Ingeborg Holm's husband opens up a grocery store and life is on the sunny side for them and their three children. But her husband becomes sick and dies. Ingeborg tries to keep the store, ... See full summary »
Examines the sea horse, the only fish that swims upright. We watch it use its prehensile tail to wrap around plants and other sea horses. A frontal bulge houses organs including an air ... See full summary »
Lem goes to Chicago to sell the wheat his family has grown on their farm in Minnesota. There he meets the waitress Kate. They fall in love and get married before going back to the farm. ... See full summary »
A couple is brutally murdered in the working-class district of Paris. Later on, the narrative follows the lives of their two daughters, both in love with a Parisian thug and leading them to separate ways.
When Viktor meets Gizella one day beside the lake, he takes an interest in her and begins to call on her regularly. The one passion in the life of Gizella, who is unable to speak, is ... See full summary »
After watching the two Leonce Perret films in the Gaumont set released by Kino, the word that seemed to sum him up for me is "cerebral." I don't mean that there's psychological depth such as you might find in Scandinavian films of the teens here; the characters in both are more or less the standard two-dimensional types of Victorian melodrama, vigorously portrayed by French actors with obvious stage training, but types nonetheless.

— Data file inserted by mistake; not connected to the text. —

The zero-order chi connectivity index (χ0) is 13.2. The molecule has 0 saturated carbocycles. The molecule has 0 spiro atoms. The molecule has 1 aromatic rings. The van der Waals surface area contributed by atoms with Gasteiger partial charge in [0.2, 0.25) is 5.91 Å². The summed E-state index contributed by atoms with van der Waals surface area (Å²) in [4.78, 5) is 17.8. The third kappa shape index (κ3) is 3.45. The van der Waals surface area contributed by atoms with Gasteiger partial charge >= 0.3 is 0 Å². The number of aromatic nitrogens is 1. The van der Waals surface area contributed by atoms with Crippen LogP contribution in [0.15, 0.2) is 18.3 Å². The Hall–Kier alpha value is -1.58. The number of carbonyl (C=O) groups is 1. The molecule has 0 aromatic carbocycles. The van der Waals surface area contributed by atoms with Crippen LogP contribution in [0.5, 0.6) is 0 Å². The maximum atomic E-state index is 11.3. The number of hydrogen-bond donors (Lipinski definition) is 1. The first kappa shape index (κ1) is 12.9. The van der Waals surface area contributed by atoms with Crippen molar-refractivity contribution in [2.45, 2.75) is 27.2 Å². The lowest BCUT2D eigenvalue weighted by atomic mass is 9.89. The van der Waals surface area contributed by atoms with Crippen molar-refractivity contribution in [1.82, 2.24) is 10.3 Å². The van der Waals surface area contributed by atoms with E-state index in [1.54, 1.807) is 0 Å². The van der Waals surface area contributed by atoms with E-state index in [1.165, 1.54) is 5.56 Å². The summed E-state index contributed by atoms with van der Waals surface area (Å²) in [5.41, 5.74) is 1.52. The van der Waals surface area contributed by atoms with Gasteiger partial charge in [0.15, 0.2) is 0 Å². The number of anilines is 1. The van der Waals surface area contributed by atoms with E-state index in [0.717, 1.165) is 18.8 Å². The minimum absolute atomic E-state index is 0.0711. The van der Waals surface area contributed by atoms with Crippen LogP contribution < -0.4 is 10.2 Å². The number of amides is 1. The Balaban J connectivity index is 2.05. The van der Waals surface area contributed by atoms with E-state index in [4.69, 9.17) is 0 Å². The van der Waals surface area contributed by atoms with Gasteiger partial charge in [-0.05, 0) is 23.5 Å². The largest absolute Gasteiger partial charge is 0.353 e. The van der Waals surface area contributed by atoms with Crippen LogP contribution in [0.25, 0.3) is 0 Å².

But the films take a cool, methodical approach to melodramatic tales that others (not least of them Perret's coworker Louis Feuillade) would have made more lurid. That's both their weakness and their strength, for movies of 1912-3; they are carefully worked out, logical, and thus unusually credible for melodramas of their time. If the delight of Feuillade's serials is the sense that any social order could be overturned at any moment, part of the satisfaction of Perret's is this sense that his world is so solid.
Both films on the set are crime films, that genre which simultaneously presents a vision of the world's proper order and of its subversion. In The Mystery of the Rocks of Kador, which runs about 45 minutes, a guardian (played by Perret himself) conspires to steal his ward's fortune in a manner that turns violent; she winds up in a sort of catatonia, and to jog her memory, a film is made of the events and shown to her (and us). More could have been made of this theme of a film within a film, how true what we see is, etc., but it's pretty remarkable that it's being done at all in 1912.
The one major flaw in this film is Perret's own casting-- plump and genial-looking, he's a natural comedian (which he was, in fact), and he doesn't exude the cold Victorian heartlessness the part wants. Still, the open air photography and the clinically precise staging of events in medium shot make this an unusually fluid and lucid film for 1912, that could easily have come from five years later.
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